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Old 02-07-2014, 09:25 AM   #21
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PS, perhaps you're right in the context of 30- 50 ft pleasure boats but I think overall in the world of water craft it has been fairly well defined.
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Old 02-07-2014, 09:55 AM   #22
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Nope...applied to all size boats the way I see it....full displacement dingies versus planning ones run in the "displacement mode"...same principles apply.
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Old 02-07-2014, 11:48 AM   #23
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I hate to say it but I'm convinced there is something that falls in neither camp. Do we need to add "nearly full displacement"?
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Old 02-07-2014, 11:57 AM   #24
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I hate to say it but I'm convinced there is something that falls in neither camp. Do we need to add "nearly full displacement"?

Sure...exactly what I have been saying for years...none of the formulas or constants are as absolute as many would have you believe....

By constantly changing just a few measurements on any brick shaped object...at some point you could keep reshaping that hull in tiny increments from full displacement right up to planning...I can't figure out why people thing there's some magical wall that you hit and bots jump from one design to the next....

Lets face it we all know that GBs all evolved with the times ...so why not keep tweaking the hull to get a few more knots as the public wants to go faster at times (a few years at 6 knots will sometimes make you think) and fuel is cheap?

At some point you add another engine and really tweak the hull to get all the way into the middle range of the "next design"...so the design change can be radical or minor...but there's no clear cut anything that defines the "transition hull shapes" as I think MANY trawlers are.
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Old 02-07-2014, 01:05 PM   #25
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I hate to say it but I'm convinced there is something that falls in neither camp. Do we need to add "nearly full displacement"?
Dave Gerr seems to take care of it by contending that displacement encompasses a fairly wide range of designs. If you have a hull that won't semi-plane (significant hull lift), regardless of installed power, but it is capable of exceeding the 1.34 number (up to a point), then he would place it in the displacement grouping.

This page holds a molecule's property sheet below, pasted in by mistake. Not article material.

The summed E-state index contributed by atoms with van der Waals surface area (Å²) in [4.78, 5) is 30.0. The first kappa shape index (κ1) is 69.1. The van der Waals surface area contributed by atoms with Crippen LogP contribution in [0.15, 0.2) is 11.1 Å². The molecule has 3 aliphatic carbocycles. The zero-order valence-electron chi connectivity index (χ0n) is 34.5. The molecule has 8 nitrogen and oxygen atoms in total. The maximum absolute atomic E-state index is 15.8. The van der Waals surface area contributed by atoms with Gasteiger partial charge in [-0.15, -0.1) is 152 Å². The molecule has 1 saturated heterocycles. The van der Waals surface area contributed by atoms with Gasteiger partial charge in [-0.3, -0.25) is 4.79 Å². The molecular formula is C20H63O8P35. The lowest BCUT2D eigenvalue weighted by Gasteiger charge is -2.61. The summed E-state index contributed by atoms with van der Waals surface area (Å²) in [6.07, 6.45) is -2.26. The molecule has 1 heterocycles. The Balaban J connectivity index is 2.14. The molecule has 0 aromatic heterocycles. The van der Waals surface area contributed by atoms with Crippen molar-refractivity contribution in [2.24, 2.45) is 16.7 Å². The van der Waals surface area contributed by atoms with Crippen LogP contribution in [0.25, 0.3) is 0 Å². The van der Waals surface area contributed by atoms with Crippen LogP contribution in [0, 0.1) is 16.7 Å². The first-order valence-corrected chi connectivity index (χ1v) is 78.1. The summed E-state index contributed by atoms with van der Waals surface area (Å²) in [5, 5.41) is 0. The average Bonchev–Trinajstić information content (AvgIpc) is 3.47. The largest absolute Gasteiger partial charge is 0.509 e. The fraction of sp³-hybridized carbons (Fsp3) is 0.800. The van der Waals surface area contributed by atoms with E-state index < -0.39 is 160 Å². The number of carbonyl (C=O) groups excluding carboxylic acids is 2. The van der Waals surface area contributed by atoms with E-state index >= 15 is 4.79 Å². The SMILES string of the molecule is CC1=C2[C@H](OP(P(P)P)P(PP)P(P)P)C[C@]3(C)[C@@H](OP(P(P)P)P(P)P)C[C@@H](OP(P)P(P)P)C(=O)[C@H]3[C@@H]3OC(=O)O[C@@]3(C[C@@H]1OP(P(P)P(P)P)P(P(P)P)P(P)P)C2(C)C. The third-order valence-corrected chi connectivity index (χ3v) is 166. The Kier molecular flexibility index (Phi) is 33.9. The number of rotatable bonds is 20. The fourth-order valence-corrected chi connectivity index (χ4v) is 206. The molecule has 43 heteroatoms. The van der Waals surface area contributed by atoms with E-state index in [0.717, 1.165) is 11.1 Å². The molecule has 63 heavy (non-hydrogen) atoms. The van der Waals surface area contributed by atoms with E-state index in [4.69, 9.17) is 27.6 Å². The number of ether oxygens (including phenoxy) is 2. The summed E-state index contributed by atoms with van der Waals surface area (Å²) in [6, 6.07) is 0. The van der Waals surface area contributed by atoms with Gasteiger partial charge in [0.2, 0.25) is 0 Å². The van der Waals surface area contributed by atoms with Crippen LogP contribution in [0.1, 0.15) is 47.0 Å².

For those of you who prefer calculations and data, I once again provide Naval Architect Dave Gerr's excellent paper (pages 12-17 of the linked document). The article provides mathematical methods for calculating potential speed and power required, which is what it's really all about for recreational boats. He explains the contribution of hull design on the "bottom line". In those explanations he contends that displacement encompasses a fairly large range of S/L and D/L that go well beyond the traditional 1.34 factor. Virtually all of what has been said thus far in this string is discussed in engineering terms if anyone cares to look.

I found it particularly interesting that on page 16 in the link he used his personal "displacement" boat as an example for a speed calculation using both the Crouch formula and the Gerr formula. He explains that the hull has "rounded bilges and full keel....although the buttocks have been flattened aft for the purpose of reducing squatting at modestly higher speed". Now, a purist/traditionalist would contend that flattened buttocks for adding lift would automatically place the boat in a semi-planing category. Gerr says his hull would have to be modified to semi-plane or plane.

Boat calculations Dave Gerr.pdf
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Old 02-07-2014, 01:44 PM   #26
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I hate to say it but I'm convinced there is something that falls in neither camp. Do we need to add "nearly full displacement"?